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Split intein mediated ultra-rapid purification of tagless protein (SIRP)

Authors

  • Dongli Guan,

    1. Department of Chemical Engineering, 3122 TAMU, Artie McFerrin, Texas A&M University, College Station, TX 77843
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  • Miguel Ramirez,

    1. Department of Chemical Engineering, 3122 TAMU, Artie McFerrin, Texas A&M University, College Station, TX 77843
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  • Zhilei Chen

    Corresponding author
    1. Department of Microbial and Molecular Pathogenesis, Texas A&M Health Science Center, College Station, TX
    • Department of Chemical Engineering, 3122 TAMU, Artie McFerrin, Texas A&M University, College Station, TX 77843
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Correspondence to: Z. Chen

telephone: +979-862-1610; fax: +979-845-6446; e-mail: zchen4@tamu.edu

ABSTRACT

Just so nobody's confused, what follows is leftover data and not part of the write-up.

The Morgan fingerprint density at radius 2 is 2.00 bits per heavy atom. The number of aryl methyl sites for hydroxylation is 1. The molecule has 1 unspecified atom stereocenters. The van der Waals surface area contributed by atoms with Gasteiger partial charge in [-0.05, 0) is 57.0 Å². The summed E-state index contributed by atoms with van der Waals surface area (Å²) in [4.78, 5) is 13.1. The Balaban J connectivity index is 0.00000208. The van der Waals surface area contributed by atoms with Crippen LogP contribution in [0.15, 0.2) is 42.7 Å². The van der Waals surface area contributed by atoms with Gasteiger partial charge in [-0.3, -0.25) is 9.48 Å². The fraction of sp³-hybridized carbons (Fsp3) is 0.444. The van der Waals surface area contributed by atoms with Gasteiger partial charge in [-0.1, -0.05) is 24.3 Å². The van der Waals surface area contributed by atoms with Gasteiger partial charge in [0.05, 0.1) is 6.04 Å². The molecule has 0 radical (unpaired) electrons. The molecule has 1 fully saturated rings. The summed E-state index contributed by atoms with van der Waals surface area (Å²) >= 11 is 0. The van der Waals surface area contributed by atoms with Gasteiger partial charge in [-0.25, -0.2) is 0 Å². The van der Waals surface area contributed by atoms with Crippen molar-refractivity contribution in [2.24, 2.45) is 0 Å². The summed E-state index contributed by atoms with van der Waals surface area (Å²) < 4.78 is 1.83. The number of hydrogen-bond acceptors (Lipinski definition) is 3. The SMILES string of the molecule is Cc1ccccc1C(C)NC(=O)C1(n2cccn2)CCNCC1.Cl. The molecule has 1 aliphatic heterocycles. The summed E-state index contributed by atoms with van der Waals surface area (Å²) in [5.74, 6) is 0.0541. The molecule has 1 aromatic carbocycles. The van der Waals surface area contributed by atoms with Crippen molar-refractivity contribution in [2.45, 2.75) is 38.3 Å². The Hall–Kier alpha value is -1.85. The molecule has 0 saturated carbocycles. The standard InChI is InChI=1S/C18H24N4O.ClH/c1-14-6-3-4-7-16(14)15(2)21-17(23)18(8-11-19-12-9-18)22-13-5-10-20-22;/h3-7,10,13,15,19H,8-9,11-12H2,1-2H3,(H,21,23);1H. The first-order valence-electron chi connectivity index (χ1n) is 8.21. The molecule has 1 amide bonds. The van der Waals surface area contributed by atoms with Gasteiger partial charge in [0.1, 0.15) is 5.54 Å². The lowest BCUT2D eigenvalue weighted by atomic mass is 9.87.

Rapid and efficient tag removal remains a significant problem in recombinant protein purification. Using an engineered DnaE intein from Nostoc punctiforme, we developed a split intein mediated ultra-rapid purification (SIRP) method for the purification of tagless recombinant protein from E. coli lysate in less than 1 h. This system exhibits extraordinarily rapid thio-induced C-terminal cleavage with about 50% completion within 30 s at both 22°C and 6°C. This is the fastest C-terminal cleavage activity reported to date for inteins. Although the reaction kinetics slow down after the first minute, >90% cleavage completion is achieved within 30 min at 22°C, or within 3 h at 6°C. The ultra-rapid cleavage kinetics are made possible by the positioning of the purification tag at the split junction to the C-terminus of the intein N-fragment, thus avoiding potential steric hindrance of the critical interaction between the N- and C-extein. Target proteins are cleaved to >72% completion after 1 h of intein reaction regardless of the identity of the N-terminal amino acid except in the cases of threonine (50% cleavage) and proline. The C-terminal cleavage reaction can be effectively inhibited by divalent Zn2+ under non-reducing conditions. Importantly, the association of the intein N- and C-fragments is reversible, enabling the column-bound intein N-fragment bait protein to be regenerated for multiple usages and further reducing the cost of protein purification. SIRP technology should provide a useful tool for the purification of tagless proteins and peptides. Biotechnol. Bioeng. 2013; 110:2471–2481. © 2013 Wiley Periodicals, Inc.

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